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You can do this, Indonesia! Your economy is set to
experience a boom
in this decade. While that’s good news, the country’s financial literacy and inclusion are still lagging behind its peers in Southeast Asia. According to the country’s Financial Services Authority (OJK), only 38% of the population were considered financially literate as of 2019. And that’s where fintech startups are stepping up.
Today, we’ll look at,
Digital investing assets in Indonesia
How India lost Chinese investors but gained interest from other countries
Other newsy highlights such as Xpeng’s new flying car and a cybersecurity breach at a Singapore-based cryptocurrency exchange
With great numbers come great financial responsibility
It looks like millennials in Indonesia still prefer to invest via traditional banks. But the rise of ecommerce and fintech companies are
providing more options
for the internet generation.
All that glitters is gold : This precious metal is loved by me and you and everyone we know. And thanks to digitalization, investing in gold just takes a few clicks and as little as US$ 0007. Many big-name tech companies in Indonesia are already providing this service:
Gojek, Bukalapak and Tokopedia .
Lend me a dime : Peer-to-peer lending is hot in the country. Total lending has grown 153.2% year on year, reaching US$7.7 billion in June 2020. The amount of credit disbursed by P2P lenders is also expected to hit US$29 billion by 2023.
Making small bets : Mutual funds are the first step in investing for most beginners. But in 2019 less than 1% of Indonesia’s population had invested in such funds. Fintech players like Bareksa are tackling this: It teamed up with Bukalapak and Tokopedia to enable users to invest in a mutual fund with just US$070 on their smartphone.
Indonesia’s fintech startups are gaining momentum
India: Goodbye, China! Hello, everybody else!
India’s tech companies are popular among Chinese investors: 18 out of 30 its homegrown unicorns are at least partly funded by Chinese VCs. But with souring political relations between the two countries, Indian startups are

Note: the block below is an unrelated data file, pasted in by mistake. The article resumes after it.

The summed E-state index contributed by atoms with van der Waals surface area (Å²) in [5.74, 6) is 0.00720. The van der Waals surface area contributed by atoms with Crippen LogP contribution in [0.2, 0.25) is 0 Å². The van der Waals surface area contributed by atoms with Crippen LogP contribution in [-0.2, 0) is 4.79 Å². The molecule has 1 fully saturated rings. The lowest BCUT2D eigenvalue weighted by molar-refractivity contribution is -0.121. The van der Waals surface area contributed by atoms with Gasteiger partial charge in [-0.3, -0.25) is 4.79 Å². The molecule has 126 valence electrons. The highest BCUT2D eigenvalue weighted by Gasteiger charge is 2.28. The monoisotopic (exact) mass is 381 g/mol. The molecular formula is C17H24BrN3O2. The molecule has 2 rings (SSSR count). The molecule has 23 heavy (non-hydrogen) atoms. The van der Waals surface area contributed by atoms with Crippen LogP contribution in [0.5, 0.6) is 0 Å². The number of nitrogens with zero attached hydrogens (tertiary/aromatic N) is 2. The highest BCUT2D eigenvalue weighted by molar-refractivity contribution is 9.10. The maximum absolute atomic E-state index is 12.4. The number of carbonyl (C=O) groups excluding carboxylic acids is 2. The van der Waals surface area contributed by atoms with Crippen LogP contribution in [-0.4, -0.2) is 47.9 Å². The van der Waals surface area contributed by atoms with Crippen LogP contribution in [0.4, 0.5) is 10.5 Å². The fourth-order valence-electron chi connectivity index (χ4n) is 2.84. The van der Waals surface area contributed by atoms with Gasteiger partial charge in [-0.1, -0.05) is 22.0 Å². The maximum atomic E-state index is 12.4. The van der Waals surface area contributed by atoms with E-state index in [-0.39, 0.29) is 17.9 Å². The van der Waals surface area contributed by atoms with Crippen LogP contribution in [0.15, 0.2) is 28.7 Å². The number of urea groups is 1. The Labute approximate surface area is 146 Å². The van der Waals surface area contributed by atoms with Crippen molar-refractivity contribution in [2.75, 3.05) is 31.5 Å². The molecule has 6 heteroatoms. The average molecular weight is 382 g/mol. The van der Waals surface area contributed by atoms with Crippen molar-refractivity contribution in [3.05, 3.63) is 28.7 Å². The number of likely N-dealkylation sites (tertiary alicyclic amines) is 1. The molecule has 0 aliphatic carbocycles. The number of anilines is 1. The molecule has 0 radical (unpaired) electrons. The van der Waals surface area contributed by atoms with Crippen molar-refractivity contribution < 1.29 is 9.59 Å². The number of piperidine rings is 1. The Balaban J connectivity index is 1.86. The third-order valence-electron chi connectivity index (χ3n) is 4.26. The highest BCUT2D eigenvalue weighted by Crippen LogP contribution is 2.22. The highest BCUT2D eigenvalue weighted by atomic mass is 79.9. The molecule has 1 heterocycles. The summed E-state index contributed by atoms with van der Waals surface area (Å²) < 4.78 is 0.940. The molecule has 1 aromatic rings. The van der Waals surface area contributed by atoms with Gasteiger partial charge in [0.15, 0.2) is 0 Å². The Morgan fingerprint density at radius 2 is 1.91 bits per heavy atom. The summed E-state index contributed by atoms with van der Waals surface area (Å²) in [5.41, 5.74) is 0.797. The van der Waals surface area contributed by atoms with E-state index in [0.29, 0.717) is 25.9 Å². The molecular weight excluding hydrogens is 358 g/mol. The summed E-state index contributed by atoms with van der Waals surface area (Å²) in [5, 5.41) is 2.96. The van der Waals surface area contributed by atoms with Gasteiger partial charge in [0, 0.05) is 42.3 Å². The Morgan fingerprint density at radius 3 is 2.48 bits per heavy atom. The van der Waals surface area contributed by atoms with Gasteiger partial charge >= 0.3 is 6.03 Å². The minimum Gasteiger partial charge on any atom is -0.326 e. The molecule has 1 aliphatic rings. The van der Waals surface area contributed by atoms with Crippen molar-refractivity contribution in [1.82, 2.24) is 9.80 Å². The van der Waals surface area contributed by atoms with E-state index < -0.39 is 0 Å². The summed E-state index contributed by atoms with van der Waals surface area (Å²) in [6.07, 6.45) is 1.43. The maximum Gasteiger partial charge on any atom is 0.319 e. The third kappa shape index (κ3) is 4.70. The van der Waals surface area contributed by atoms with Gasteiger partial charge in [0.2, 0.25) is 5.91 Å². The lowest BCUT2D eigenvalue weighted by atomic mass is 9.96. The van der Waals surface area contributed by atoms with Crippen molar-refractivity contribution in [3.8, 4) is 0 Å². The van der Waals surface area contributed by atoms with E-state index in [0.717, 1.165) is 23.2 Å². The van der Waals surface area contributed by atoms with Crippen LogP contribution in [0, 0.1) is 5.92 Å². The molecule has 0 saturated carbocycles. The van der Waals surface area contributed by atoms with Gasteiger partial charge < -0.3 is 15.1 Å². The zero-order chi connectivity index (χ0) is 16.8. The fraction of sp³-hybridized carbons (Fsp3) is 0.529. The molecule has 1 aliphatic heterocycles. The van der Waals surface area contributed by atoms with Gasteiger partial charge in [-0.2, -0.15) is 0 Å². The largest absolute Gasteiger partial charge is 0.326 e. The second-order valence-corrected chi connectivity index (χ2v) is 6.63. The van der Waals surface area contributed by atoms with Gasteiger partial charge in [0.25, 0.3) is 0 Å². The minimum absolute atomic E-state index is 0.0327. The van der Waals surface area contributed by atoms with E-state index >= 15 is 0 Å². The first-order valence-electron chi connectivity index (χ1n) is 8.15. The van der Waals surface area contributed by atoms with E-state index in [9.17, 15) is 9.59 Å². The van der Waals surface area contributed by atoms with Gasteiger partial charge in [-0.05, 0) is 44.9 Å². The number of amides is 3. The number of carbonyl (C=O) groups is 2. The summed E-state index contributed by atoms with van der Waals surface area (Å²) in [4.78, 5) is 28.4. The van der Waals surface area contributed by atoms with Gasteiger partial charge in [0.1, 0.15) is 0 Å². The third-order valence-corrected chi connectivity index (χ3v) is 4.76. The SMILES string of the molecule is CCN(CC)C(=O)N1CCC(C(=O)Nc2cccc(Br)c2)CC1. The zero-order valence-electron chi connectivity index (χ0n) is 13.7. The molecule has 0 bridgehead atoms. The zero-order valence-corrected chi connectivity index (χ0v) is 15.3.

looking elsewhere for new buddies .
The tiny red dot : When food delivery unicorn Zomato failed to receive US$50 million from Jack Ma’s Ant Group, it turned to Singapore’s sovereign wealth fund Temasek instead and raised US$62 million.
Go west : US investors have been very active in India’s tech space since 2010 and their involvement will likely increase. Some companies have already whipped out their wallets: Google announced its US$10 billion India-focused fund in July, and Sequoia Capital recently launched a US$135 billion fund for the Indian and Southeast Asian markets.
More is needed : India will need a lot more funds than ever before, as the number of newly incorporated startups grew from 460 in the first half of 2019 to 551 this year.
1️⃣ Xpeng unveils flying car
After raising at least
in its grand trade debut last month, Chinese smart electric vehicle company Xpeng is said to be
a flying car. Adorably named
Kiwigogo , the vehicle can carry two passengers and “fly” up to 25 meters.
2️⃣ Intruder alert: Cryptocurrency platform hacked
Singapore-based KuCoin had a security breach on Saturday. The hacker stole
worth tokens including Bitcoin assets and ERC-20-based tokens. Launched in 2017 the cryptocurrency exchange enables beginners to trade and invest in cryptocurrencies. In 2018 the company raised
from investors like IDG Capital and Matrix Partners.
3️⃣Tencent enters home fitness
Fiture, a Chinese smart home fitness equipment startup, has recently raised
in a series A round led by WeChat owner Tencent. This could potentially be the biggest series A round raised by a fitness tech startup globally.
4️⃣ New e-pharmacy contender in India
Indian ecommerce player Flipkart has also
the e-pharmacy space, following in the footsteps of fellow heavyweights Reliance and Amazon India. It has partnered with e-pharmacy 1MG to enable users to order prescription medicines as well as book doctor consultations and lab tests within the Flipkart app.
5️⃣ Same apps, different names
Earlier this year, India banned more than 100 Chinese apps, citing security concerns. In the last few months, new Chinese apps have flooded Indian app stores, some of which include
of those prohibited apps. For example, Kwai, the video-sharing app of Tencent-backed Kuaishou, was banned in June. It recently rolled out a similar app called Snack Video.
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